Liability-shiability absurdity

Liberalise the nuclear power industry!

It is painfully hard to watch the ongoing drama over civil nuclear liability. So much is the political class—from the UPA government to the opposition BJP—engrossed in lawyerly detail, so much has the Congress party abandoned the idea of economic reforms which Manmohan Singh was once famous for, that the biggest policy issue is not even being debated.

That issue is the full liberalisation of the nuclear power sector. There is no good reason why only state-owned (or majority state-owned) enterprises should operate the engines that make electricity from uranium. Instead of quibbling over whether or not to limit liability to operators or to extend it to their suppliers, the political class and the strategic analysts who advise them should be setting their sights on amending the Atomic Energy Act to liberalise the sector and allow for a neutral regulator to supervise them.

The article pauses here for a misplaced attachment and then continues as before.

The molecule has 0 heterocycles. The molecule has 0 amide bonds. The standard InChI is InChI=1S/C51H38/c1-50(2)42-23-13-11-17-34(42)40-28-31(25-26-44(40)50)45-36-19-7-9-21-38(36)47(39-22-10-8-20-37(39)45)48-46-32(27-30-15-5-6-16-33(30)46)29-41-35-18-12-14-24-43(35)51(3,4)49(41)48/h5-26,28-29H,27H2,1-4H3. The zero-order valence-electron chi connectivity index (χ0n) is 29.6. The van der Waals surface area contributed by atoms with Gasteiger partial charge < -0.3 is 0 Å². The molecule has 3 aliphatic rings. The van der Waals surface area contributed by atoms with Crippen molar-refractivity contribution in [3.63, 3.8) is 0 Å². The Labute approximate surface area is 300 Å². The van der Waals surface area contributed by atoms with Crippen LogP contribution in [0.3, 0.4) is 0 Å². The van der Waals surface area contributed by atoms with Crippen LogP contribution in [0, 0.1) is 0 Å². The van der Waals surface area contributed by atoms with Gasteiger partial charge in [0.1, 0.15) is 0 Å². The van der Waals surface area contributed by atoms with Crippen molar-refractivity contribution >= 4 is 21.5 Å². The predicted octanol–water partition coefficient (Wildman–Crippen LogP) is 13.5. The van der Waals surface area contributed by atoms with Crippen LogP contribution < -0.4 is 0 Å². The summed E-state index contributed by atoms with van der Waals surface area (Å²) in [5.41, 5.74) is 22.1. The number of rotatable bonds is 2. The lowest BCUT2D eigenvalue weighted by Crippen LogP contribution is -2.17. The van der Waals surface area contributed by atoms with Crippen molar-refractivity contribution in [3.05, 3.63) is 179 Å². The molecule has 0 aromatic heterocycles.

During the thick of the debate over the India-US nuclear deal, this blog had argued that liberalising the nuclear power industry is necessary, and that the nuclear deal is an opportunity to accomplish that task. Instead, both the government and the opposition have tied themselves in a legalistic bind over the irrelevant issue of supplier liability.

Irrelevant? Largely, yes. Because in a liberalised environment, all the government needs to do is hold the operator liable, and leave it to the operator to decide how it wants to cover its liabilities.

Related Link: PRS Legislative Research’s M R Madhavan’s brief on the civil nuclear liability bill, in Pragati

14 thoughts on “Liability-shiability absurdity”

  1. Though I do in principle agree to what you are saying; in a country like ours with such a damning precedent like Bhopal, don’t you think it makes sense to make supplier liability an important aspect of the civil nuclear liability bill? I am a little terrified how cheap we are selling our dead and live people! Just to think that if God forbid, any nuclear disaster takes place in a 20 million strong Mumbai, each citizen is bound to receive (in the present 1500 crore liability cap) only a few thousands of rupees. Nowadays, even a normal bone fractures need more than that to get fixed. In this respect, I do believe that the ‘squabble’ is important .. although the manner and focus is as usual, completely messed up ..

    1. All that is fine…but you don’t need to make the supplier liable to achieve the desired outcome.